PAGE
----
Men behind the monsters
Much of my talk “Phantoms of Philadelphia” on Halloween at Independence Branch in Philly was “boilerplate” stuff about the Monster Craze, some taken directly from “Monster Mash: The Creepy, Kooky Monster Craze in America 1957-1972.” The following excerpts comprise the fresh, Philly-centric material.
On Philly’s role in the Craze: “The city of Philadelphia played an important and surprising role in this period. Well, maybe it’s not so surprising. The phantoms of Philadelphia go way back. You may know that author and poet Edgar Allan Poe (1809-1849), the master of the macabre, lived in several houses in Philadelphia, one of which still stands on this street — at 7th between Spring Garden and Green. And in that very house, in 1843, Poe wrote one of his most memorable stories: ‘The Black Cat.’ ”
“You may also know that Bram Stoker (1847-1912), author of the 1897 novel “Dracula,” tightened up his manuscript for “Dracula” while in Philadelphia. That manuscript still exists, and it lives at Rosenbach Museum here. I don’t have to tell you that so much of Monster Culture sprang from ‘Dracula.’ ”
On the “Shock!” broadcasts: “Here’s where Philadelphia comes in (during the Monster Craze). Screen Gems encouraged local channels to have local hosts for the ‘Shock!’ TV broadcasts. Channel 10 in Philadelphia came up with a doozy. They named him Roland. And to play him, they cast an unknown Philadelphian, World War II veteran, Presbyterian and former cowboy actor named John Zacherle (b. 1918).”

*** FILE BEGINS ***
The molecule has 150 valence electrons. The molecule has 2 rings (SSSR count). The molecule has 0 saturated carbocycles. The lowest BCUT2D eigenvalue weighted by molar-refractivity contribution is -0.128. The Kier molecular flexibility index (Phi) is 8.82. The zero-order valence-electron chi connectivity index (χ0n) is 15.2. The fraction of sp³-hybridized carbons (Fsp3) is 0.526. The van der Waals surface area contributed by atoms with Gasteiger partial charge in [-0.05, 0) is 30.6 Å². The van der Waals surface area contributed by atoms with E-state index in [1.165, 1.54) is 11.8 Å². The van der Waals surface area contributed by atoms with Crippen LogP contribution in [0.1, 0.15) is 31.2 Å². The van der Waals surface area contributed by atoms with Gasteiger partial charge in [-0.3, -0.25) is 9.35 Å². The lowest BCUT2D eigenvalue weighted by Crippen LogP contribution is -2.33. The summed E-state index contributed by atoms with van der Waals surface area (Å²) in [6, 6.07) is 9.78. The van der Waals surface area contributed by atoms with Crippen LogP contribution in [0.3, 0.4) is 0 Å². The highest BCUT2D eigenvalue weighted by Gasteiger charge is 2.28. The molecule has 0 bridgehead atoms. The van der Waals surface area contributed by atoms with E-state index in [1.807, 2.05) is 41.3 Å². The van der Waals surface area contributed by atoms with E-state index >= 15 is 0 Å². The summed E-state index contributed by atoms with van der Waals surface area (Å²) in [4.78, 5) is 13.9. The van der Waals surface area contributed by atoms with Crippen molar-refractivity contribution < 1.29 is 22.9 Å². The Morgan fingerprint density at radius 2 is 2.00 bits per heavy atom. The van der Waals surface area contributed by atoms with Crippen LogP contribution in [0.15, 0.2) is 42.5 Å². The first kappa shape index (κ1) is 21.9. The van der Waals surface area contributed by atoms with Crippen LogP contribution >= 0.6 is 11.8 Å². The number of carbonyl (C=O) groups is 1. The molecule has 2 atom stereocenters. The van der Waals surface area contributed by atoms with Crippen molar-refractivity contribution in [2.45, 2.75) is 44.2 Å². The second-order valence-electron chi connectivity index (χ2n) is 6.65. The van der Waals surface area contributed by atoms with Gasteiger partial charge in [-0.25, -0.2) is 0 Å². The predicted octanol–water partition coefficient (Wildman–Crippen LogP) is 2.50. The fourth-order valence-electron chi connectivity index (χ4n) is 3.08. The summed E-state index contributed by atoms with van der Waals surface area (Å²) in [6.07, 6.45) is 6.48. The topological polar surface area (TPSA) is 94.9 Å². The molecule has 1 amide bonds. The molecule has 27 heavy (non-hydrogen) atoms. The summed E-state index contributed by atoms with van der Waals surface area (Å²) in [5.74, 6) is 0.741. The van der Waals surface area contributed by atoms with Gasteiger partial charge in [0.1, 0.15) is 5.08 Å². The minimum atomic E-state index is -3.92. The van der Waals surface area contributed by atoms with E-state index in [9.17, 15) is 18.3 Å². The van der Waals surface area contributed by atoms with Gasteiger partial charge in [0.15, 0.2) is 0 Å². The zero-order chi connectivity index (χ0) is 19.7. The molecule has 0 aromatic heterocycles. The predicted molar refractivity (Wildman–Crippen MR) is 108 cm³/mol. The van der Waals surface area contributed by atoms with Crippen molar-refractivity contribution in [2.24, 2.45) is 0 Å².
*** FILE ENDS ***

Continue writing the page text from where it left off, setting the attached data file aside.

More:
On Famous Monsters: “The founder and publisher of Famous Monsters of Filmland magazine, James Warren (b. 1930), was born in Philadelphia and grew up here. You may be interested to know what schools he attended in the city. For grammar school, Warren attended Julia Ward Howe School, which was named after the woman who wrote ‘The Battle Hymn of the Republic.’ For junior high, he attended Joseph Pennell School. Both schools were added to the National Registry of Historic Places in 1988. For high school, he attended Central High School, of which told me: ‘It was an incredible school. It was like a college. It was almost a private school, but it was a public school.’ For college, he attended the University of Pennsylvania.”
On Dr. Shock: “Being in Philadelphia on Halloween is a golden opportunity to say thank you to Dr. Shock for the many nights and afternoons of entertainment that he provided. And thank you to Joseph Zawislak (1937-1979), the man behind the makeup, for climbing out of the coffin and playing host for all of us monster-loving nerds who had nothing better to do on a Saturday night.”